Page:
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Thursday, 29 November 2012
Page: 14058


Mrs PRENTICE (Ryan) (11:10): This year, 2012, has been a very exciting and successful year for the National Archives of Australia. It has been an honour for me to continue representing the House of Representatives as a member of the National Archives of Australia advisory council. This time last year, we saw the former director-general Ross Gibbs retiring. In the last 12 months we have welcomed the new director-general, David Fricker, and a new chairman, Dr John Bannon. Whilst there has been a lot of change, there have also been a lot of achievements. One of the biggest challenges facing the archives has been how to capture, maintain and preserve the sheer volume of their digital records so that they are available for all future generations of Australians. In July 2011, the archives were officially appointed as lead agency in the implementation of the whole-of-government digital transition policy. This policy means moving from paper-based to digital information management for efficiency purposes. The archives leadership role is testament to their authority and expertise in digital information management across government, and indeed around the world, where we lead other countries in this area.

With more than 40 million items in the national archival collection, and an increasing amount of records continually transferred into their custody, the archives have continued to build their capability in ensuring that these records are preserved for future generations. A preferred site for the National Archives preservation facilities has been identified in the Canberra suburb of Mitchell. This large, purpose-built repository for the archives digital, paper and audiovisual records will ensure the best possible preservation of the nation's archival resources until at least 2013. I place on record my appreciation to the Parliamentary Standing Committee on Public Works for expediting their deliberations on this so that we can move quickly to start the redevelopment of that site.

In September 2011, acting director-general, Stephen Ellis, travelled to Korea to accept the UNESCO/Jikji Memory of the World prize for Australia's work in digital preservation and iron gall ink research. The archives have decided to use the prize money—which was US$30,000—to fund a conservation scholarship. In addition, the archives will also match the prize money with the UNESCO/Jikji National Archives preservation training program, which will provide conservation training to Pacific and Australian Indigenous communities.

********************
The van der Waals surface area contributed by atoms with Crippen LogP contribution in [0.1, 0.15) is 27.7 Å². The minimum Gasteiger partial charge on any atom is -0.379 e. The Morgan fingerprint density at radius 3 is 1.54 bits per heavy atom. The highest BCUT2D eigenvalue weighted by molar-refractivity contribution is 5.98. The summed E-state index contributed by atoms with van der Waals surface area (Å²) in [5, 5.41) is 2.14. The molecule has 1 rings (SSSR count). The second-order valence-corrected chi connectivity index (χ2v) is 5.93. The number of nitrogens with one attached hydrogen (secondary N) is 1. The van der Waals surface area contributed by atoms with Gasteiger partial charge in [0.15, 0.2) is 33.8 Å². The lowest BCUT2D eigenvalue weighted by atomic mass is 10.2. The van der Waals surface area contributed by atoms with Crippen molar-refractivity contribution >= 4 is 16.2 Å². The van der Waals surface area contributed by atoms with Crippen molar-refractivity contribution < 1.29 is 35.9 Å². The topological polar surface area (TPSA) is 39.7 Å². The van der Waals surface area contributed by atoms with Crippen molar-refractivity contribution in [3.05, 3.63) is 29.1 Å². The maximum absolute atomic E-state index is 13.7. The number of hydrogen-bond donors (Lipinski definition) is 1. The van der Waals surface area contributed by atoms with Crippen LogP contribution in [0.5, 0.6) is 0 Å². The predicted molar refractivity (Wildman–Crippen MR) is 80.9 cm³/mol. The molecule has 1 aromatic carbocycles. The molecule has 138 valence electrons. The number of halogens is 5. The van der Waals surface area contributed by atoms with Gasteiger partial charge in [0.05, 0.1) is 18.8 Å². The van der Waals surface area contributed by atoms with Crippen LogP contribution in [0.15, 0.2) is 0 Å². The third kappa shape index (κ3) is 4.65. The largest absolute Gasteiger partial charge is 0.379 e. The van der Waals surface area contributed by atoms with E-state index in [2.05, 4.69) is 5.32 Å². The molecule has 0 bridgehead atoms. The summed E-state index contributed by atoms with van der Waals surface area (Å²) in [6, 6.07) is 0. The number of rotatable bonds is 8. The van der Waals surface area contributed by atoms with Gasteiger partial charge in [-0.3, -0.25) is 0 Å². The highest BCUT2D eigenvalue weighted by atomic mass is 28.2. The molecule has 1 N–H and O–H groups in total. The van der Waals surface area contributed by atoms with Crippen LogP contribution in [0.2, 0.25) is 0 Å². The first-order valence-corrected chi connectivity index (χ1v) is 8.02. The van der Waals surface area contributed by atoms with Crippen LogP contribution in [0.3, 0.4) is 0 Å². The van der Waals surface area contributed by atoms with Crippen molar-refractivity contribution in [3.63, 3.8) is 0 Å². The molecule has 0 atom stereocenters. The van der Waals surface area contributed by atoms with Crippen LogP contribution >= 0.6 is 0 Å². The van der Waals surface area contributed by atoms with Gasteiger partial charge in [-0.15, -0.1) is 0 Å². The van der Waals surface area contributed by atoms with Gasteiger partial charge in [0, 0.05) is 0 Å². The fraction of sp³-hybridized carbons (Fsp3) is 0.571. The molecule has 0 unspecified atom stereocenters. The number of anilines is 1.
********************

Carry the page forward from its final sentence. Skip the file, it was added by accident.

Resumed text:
During the year, the archives continued to foster and strengthen their strategic relations with other archival organisations around the world. A huge amount of work was undertaken in collaboration with the International Council on Archives in the lead-up to the ICA Congress—a major international conference on archives held every four years. This year, we successfully hosted it in Brisbane, Australia. Once again, it was testament to the digital work of the National Archives of Australia with Australia at the forefront and leading other archival bodies around the world. We had an outstanding congress in Australia. Despite other world impacts, we had an excellent turn-up of people from around the world, and some outstanding guest speakers. I would like to place on record my appreciation to Aladin Rahemtula, the Queensland representative on the archives advisory council, who led the way in seeking for Brisbane to host the event. And, of course, the director-general and the very hardworking staff at the National Archives ensured that it was highly successful event for everyone. I would also note that during the year we had what we call the Constitution Day Forum. This year it was held in Sydney at the ABC studios on 2 July. At the Constitution Day Forum 2012 speakers included Professor Mick Dodson AM, Professor Frank Brennan AO, Professor Megan Davis and Alison Page on the subject 'Where to next for Indigenous recognition?' It is great that we are making the Constitution a living thing that Australians can look at as something to debate; it is not just some dusty document left behind on a shelf. We need to ensure that there is regular, lively debate on the Constitution and its implications for our country.

The other area of achievement is of the great digital initiatives where people can upload photographs onto the National Archives and have their relatives placed on permanent record. Also, a big thank you to Dr Stephen Ellis, the outgoing Acting Director General of the National Archives, for his dedicated contribution. (Time expired)